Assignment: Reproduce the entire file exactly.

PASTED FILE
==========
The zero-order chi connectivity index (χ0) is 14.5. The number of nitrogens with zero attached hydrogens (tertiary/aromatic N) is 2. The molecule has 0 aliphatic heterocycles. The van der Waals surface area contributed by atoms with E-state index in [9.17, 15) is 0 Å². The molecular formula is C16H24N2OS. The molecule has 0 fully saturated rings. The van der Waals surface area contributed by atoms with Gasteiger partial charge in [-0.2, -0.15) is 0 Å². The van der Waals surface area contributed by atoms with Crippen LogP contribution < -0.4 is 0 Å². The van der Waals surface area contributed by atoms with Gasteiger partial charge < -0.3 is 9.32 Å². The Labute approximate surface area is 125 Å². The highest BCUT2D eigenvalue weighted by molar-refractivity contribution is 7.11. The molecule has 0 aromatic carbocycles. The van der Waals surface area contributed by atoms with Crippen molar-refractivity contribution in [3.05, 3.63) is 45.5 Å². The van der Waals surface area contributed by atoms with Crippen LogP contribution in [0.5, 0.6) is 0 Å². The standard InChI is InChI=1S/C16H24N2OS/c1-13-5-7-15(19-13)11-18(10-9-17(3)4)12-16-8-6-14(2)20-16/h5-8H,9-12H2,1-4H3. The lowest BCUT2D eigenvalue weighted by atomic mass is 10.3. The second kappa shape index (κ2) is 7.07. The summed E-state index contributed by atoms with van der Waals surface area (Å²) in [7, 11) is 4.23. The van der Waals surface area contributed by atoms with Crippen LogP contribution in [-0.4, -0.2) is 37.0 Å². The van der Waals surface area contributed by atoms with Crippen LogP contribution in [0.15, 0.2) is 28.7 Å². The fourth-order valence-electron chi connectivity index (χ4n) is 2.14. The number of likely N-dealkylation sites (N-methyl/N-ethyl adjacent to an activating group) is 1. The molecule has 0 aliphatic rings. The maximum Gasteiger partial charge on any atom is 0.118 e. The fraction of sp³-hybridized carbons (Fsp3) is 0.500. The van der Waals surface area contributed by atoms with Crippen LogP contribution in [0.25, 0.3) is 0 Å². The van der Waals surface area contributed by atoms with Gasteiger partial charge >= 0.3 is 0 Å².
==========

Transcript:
The zero-order chi connectivity index (χ0) is 14.5. The number of nitrogens with zero attached hydrogens (tertiary/aromatic N) is 2. The molecule has 0 aliphatic heterocycles. The van der Waals surface area contributed by atoms with E-state index in [9.17, 15) is 0 Å². The molecular formula is C16H24N2OS. The molecule has 0 fully saturated rings. The van der Waals surface area contributed by atoms with Gasteiger partial charge in [-0.2, -0.15) is 0 Å². The van der Waals surface area contributed by atoms with Crippen LogP contribution < -0.4 is 0 Å². The van der Waals surface area contributed by atoms with Gasteiger partial charge < -0.3 is 9.32 Å². The Labute approximate surface area is 125 Å². The highest BCUT2D eigenvalue weighted by molar-refractivity contribution is 7.11. The molecule has 0 aromatic carbocycles. The van der Waals surface area contributed by atoms with Crippen molar-refractivity contribution in [3.05, 3.63) is 45.5 Å². The van der Waals surface area contributed by atoms with Crippen LogP contribution in [0.5, 0.6) is 0 Å². The standard InChI is InChI=1S/C16H24N2OS/c1-13-5-7-15(19-13)11-18(10-9-17(3)4)12-16-8-6-14(2)20-16/h5-8H,9-12H2,1-4H3. The lowest BCUT2D eigenvalue weighted by atomic mass is 10.3. The second kappa shape index (κ2) is 7.07. The summed E-state index contributed by atoms with van der Waals surface area (Å²) in [7, 11) is 4.23. The van der Waals surface area contributed by atoms with Crippen LogP contribution in [-0.4, -0.2) is 37.0 Å². The van der Waals surface area contributed by atoms with Crippen LogP contribution in [0.15, 0.2) is 28.7 Å². The fourth-order valence-electron chi connectivity index (χ4n) is 2.14. The number of likely N-dealkylation sites (N-methyl/N-ethyl adjacent to an activating group) is 1. The molecule has 0 aliphatic rings. The maximum Gasteiger partial charge on any atom is 0.118 e. The fraction of sp³-hybridized carbons (Fsp3) is 0.500. The van der Waals surface area contributed by atoms with Crippen LogP contribution in [0.25, 0.3) is 0 Å². The van der Waals surface area contributed by atoms with Gasteiger partial charge >= 0.3 is 0 Å².